Lake Ossawinnamakee, Minn. On the third cast of the first morning of our annual trek to the north woods, my wife, Pat, caught and released a 2112-inch smallmouth bass.
That is definitely a grand specimen of the finest species that swims in these northern lakes.
This smallmouth looked to be the same brute she caught and released several summers ago on the last cast of the last day of our sojourn.
If it wasn't the same fish, it was its twin. She caught it at the same spot and on the same Storm Chug Bug. According to local anglers, those are the two biggest smallmouth bass ever caught at this lake.
Across the years, Pat has become quiet deft at manipulating this Chug Bug across the surface of these crystalline waters. After she released that prize, she commenced to entice a plethora of largemouth bass to engulf her top-water offerings.
On the next morning, our two-year-old granddaughter, Natalie Myers of Lawrence, traipsed to the lake's edge for the first time, perpetuating a family tradition that stretches back into the 1930s, when her great-great grandfather Garstang made his first journey to the lakes in these big woods.
After she played at the water's edge for a spell, Natalie walked out to the end of the boat dock with her father and mother, Mike and Nancy Myers.
Then within 24 hours, she caught her first fish using an artificial lure under the tender tutelage of grandmother Pat. Natalie's admiring elders treated her catch as a sweet and treasured event, taking photograph after photograph.
After the significant successes of Natalie and her grandmother, the rest of the family went fishing. We caught bass aplenty on Chug Bugs, Norman Deep Ns and three-inch black Berkley Power Grubs affixed to a 38-ounce Gopher jighead.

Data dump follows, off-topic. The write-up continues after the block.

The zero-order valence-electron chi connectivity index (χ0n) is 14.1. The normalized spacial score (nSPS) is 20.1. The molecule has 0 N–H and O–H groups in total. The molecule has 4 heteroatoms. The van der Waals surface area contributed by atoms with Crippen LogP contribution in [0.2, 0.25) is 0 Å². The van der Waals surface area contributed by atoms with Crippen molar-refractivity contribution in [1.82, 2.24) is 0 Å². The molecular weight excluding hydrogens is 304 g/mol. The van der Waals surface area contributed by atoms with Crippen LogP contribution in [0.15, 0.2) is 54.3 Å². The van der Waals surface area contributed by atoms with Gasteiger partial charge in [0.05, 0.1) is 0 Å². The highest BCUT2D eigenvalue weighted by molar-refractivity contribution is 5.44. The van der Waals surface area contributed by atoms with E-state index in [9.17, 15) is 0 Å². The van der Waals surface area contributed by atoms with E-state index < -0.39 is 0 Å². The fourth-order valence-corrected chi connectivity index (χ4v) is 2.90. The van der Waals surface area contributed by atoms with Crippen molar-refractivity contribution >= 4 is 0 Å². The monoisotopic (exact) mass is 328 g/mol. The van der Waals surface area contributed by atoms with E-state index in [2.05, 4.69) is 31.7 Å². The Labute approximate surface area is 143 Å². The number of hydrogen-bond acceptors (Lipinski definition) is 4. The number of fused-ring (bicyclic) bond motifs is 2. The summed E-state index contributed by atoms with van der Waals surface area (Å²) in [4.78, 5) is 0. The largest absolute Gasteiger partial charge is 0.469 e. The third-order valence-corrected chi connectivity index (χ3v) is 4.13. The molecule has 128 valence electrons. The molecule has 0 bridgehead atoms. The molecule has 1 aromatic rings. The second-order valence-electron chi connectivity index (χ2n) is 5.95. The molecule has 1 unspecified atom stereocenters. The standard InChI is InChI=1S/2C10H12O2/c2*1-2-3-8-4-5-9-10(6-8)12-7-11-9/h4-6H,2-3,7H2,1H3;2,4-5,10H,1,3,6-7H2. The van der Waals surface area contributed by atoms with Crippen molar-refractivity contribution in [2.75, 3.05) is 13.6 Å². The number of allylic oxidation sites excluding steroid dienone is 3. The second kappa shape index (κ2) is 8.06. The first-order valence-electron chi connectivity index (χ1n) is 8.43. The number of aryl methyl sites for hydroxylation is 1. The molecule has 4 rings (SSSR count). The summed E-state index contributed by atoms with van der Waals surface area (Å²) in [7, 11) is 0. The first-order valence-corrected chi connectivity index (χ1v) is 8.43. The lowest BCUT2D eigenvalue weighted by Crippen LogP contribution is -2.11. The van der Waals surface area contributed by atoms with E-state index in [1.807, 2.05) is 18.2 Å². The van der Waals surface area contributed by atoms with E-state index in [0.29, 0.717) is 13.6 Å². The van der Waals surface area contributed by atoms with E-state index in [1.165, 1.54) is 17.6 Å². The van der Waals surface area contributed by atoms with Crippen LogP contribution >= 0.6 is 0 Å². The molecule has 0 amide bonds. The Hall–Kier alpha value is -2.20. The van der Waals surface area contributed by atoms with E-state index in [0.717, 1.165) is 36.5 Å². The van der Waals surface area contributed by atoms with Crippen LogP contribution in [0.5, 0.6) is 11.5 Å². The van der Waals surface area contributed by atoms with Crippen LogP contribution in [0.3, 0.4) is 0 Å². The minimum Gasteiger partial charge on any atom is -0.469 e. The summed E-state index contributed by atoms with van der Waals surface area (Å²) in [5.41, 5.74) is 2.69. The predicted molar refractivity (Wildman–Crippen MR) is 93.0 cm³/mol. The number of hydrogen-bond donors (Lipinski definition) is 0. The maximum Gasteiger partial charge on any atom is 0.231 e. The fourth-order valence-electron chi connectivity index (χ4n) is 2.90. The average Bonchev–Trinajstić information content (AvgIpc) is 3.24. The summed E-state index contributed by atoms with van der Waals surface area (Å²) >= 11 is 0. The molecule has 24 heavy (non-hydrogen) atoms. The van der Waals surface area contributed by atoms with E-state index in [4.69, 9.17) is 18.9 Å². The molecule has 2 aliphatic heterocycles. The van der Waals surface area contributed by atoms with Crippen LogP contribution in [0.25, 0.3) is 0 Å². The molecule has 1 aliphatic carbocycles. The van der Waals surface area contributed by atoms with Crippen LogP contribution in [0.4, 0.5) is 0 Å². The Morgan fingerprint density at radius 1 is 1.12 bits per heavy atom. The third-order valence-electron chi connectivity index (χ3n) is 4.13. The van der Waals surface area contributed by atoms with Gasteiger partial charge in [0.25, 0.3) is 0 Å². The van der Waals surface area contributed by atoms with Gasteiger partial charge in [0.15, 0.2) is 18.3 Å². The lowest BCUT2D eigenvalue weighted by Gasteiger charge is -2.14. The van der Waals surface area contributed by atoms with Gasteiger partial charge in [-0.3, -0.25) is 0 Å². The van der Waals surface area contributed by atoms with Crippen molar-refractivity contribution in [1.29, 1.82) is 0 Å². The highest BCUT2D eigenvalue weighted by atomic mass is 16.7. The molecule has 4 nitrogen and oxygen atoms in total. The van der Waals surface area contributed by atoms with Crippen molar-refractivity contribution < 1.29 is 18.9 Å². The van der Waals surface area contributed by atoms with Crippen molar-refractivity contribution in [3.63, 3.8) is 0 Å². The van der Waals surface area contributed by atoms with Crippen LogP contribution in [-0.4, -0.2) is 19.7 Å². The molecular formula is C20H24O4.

When the bass turned tetchy after the passage of a cold front and thunderstorm, we employed drop-shot rigs, sporting a four-inch Zoom finesse worm, and enticed some smallmouth and largemouth bass in 15 to 25 feet of water.
Then there were times when the bass preferred a split-shot rig festooned with a red-shad Berkley Power Worm.
Fishing is the denominator that bonds us to this place.
Yet there are other wonders in these woods and waters that catch our eyes and ears. Eagles and osprey soar overhead. Loons send their wild cries far and wide. Deer, porcupines, squirrels, skunks and chipmunks scurry among the trees and wild flowers.
Mallards and geese patrol the reeds and beds of lily pads. And at first light, scads of songbirds serenade the new day. These sights and sounds have soothed our souls for summers on end.
For years, this lake and woods stayed virtually unchanged. There were several modest resorts, catering to anglers and their families, and an occasional private but unpretentious cabin tucked among the trees.
But as roads were constructed and paved, affluent city and suburban folks imported their extravagant and plunderous ways. They bulldozed the old cabins and resorts, taking scores of trees to boot, and built monstrous houses with yards that look like miniature golf courses.
Within days the humble cabin that gave us shelter and joy for scores of summers will disappear. By this time next year a dozen $300,000 condominiums will sit here, catering to the taste of recreational boaters and golfers.
Consequently, we will be moving two hours north, hoping to find shelter from the mad dog of modernity.